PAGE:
Makes 2 1/2 cups.

How to use your Heavenly Sauce: First make a big pot of Jan’s jasmine rice. Place a serving of the rice (hot, warm or cooled) in a bowl, then top with some heavenly ingredients, sort of like you would a tostada or a taco. I like shredded cheese, diced avocado, chopped tomatoes, chopped green onions, sliced olives and black beans.

Spoon on some of the Heavenly Sauce. At this point, for an extra whang, spoon on a bit of your favorite salsa.

Jasmine rice with coconut shrimp and mango salsa

2fresh jalapenos, seeded and sliced

4cloves garlic, peeled and chopped

About 2 teaspoons freshly grated ginger root

3tablespoons firmly packed brown sugar

3tablespoons soy sauce

Juice and lime zest from half a fresh lime

1/4cup unsweetened coconut milk (commercially canned; available in the Asian food section of most supermarkets)

About 1/3 cup coarsely chopped fresh basil leaves

2tablespoons canola oil

1/2teaspoon salt

1/2teaspoon coarsely ground black pepper

1pound peeled and deveined raw shrimp

Recipe for jasmine rice with lime (recipe follows)

Recipe for mango salsa (recipe follows)

In a medium-sized mixing bowl, combine the jalapenos, garlic, ginger root, brown sugar, soy sauce, lime juice and lime zest, coconut milk, fresh basil, canola oil, salt, and pepper. Add the shrimp and stir to coat them evenly. Marinate the shrimp in the refrigerator for at least 30 minutes (or up to 4 hours).

Meanwhile, prepare the jasmine rice recipe and the mango salsa.

When ready to serve, heat a large nonstick skillet or wok over high heat. Drain the shrimp from the marinade (reserve the marinade) and place them in a single layer in the pan. Stir-fry the shrimp until they are nicely browned, taking care not to over-cook them. This will only take about 3 minutes. Remove the pan from the burner then spoon the shrimp onto a warm serving platter.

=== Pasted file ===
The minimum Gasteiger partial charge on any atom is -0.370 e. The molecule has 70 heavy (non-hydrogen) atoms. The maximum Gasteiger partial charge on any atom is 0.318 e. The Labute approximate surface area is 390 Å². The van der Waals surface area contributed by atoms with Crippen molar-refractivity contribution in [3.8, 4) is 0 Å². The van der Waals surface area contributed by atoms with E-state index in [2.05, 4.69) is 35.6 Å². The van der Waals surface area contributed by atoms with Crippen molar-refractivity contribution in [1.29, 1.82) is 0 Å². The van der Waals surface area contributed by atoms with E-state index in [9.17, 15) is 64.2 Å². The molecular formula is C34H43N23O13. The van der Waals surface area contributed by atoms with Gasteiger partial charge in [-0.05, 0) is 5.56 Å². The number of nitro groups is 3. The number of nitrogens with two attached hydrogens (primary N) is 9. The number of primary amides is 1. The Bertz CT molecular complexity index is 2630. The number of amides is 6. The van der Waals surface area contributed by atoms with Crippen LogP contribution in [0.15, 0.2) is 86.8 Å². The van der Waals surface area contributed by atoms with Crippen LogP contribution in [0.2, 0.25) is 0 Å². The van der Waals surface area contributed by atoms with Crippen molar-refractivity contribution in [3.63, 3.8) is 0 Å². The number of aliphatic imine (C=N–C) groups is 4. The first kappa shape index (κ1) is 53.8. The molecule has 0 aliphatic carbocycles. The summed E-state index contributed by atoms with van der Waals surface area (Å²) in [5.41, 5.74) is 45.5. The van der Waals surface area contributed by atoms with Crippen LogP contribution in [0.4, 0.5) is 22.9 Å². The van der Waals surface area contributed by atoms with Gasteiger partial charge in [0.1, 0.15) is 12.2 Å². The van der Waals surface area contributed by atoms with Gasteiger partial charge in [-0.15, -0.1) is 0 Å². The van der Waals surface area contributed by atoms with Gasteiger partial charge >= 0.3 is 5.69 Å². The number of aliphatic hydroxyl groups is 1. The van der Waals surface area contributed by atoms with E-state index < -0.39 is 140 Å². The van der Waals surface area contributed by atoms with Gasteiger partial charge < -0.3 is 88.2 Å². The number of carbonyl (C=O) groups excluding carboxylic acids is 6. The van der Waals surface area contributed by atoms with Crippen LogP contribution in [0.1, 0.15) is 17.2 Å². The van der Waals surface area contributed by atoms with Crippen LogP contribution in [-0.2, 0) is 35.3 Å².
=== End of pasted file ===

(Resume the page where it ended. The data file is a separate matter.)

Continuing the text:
Pour the reserved marinade in the pan and bring to a boil over medium-high heat, simmering gently for about 5 minutes so it can be thoroughly heated (for safety reasons) and slightly thickened. Pour this sauce over the cooked shrimp and serve immediately alongside the jasmine rice and mango salsa

Jasmine rice with lime: In a medium, heavy-bottomed saucepan, combine 1 cup of jasmine rice with 3/4 cup of unsweetened canned coconut milk, 3/4 cup water, a pinch of salt. Bring to a boil, cover, reduce the heat, and gently simmer without opening the lid for 15 minutes. Check the pot and if all of the liuqid has been absorbed the rice is done. If not, then cover and continue cooking another 3 minutes or so. Remove from heat, fluff with a fork and stir in the zest from half a fresh lime.

Mango salsa: In a small bowl, combine 1 peeled and chopped fresh mango, 3 chopped green onions (white and pale green portions), 5 chopped basil leaves, the juice of 1 fresh lime, and about 1/4teaspoon each of salt and freshly ground black pepper.

Makes 4 servings.

Jasmine coconut rice

1cup canned coconut milk (unsweetened canned is fine)

1cup water

1cup jasmine rice, unrinsed

About 1 teaspoon finely grated fresh gingerroot

3/4teaspoon salt

1/2cup flaked or shredded unsweetened dried coconut

Fresh cilantro leaves for garnish (optional)

Bring the coconut milk, water, rice, gingerroot and salt to a boil in a medium-sized heavy-bottomed pot, stirring with a flat-bottomed utensil several times to keep the rice from scorching.

Reduce the heat, cover and cook on low for 20 minutes without lifting the lid. At this point, you can check on the rice to see if it has absorbed all the liquid. Remove from heat when done (place a paper towel on top of the pot before putting the lid back on so the condensed steam won’t drip back down onto the rice and make it sticky).

Meanwhile, lightly toast the coconut in a small, dry skillet over medium-low heat. Sprinkle this over the coconut and toss as you fluff the rice with a fork.

Jan Roberts-Dominguez is a Corvallis, Ore., food writer, cookbook author and artist. Readers can contact her by email at, or obtain additional recipes and food tips on her blog at